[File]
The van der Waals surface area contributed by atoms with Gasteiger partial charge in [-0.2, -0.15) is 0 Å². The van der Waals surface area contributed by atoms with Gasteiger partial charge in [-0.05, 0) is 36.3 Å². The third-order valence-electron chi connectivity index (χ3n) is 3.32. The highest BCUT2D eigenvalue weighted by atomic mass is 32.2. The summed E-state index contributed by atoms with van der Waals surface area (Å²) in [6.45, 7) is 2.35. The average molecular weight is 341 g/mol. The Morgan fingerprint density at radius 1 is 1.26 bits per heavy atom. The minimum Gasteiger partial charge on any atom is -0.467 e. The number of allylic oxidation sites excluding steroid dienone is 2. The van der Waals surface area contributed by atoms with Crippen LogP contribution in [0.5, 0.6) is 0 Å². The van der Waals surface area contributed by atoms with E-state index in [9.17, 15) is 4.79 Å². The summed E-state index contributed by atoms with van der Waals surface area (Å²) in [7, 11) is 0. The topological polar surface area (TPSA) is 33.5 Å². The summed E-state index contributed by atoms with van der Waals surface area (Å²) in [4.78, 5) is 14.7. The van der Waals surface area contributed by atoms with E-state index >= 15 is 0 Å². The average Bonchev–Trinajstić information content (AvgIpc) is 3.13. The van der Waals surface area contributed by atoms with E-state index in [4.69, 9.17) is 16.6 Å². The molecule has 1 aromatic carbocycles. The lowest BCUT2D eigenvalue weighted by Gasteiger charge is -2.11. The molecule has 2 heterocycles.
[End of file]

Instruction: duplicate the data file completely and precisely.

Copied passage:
The van der Waals surface area contributed by atoms with Gasteiger partial charge in [-0.2, -0.15) is 0 Å². The van der Waals surface area contributed by atoms with Gasteiger partial charge in [-0.05, 0) is 36.3 Å². The third-order valence-electron chi connectivity index (χ3n) is 3.32. The highest BCUT2D eigenvalue weighted by atomic mass is 32.2. The summed E-state index contributed by atoms with van der Waals surface area (Å²) in [6.45, 7) is 2.35. The average molecular weight is 341 g/mol. The Morgan fingerprint density at radius 1 is 1.26 bits per heavy atom. The minimum Gasteiger partial charge on any atom is -0.467 e. The number of allylic oxidation sites excluding steroid dienone is 2. The van der Waals surface area contributed by atoms with Crippen LogP contribution in [0.5, 0.6) is 0 Å². The van der Waals surface area contributed by atoms with E-state index in [9.17, 15) is 4.79 Å². The summed E-state index contributed by atoms with van der Waals surface area (Å²) in [7, 11) is 0. The topological polar surface area (TPSA) is 33.5 Å². The summed E-state index contributed by atoms with van der Waals surface area (Å²) in [4.78, 5) is 14.7. The van der Waals surface area contributed by atoms with E-state index >= 15 is 0 Å². The average Bonchev–Trinajstić information content (AvgIpc) is 3.13. The van der Waals surface area contributed by atoms with E-state index in [4.69, 9.17) is 16.6 Å². The molecule has 1 aromatic carbocycles. The lowest BCUT2D eigenvalue weighted by Gasteiger charge is -2.11. The molecule has 2 heterocycles.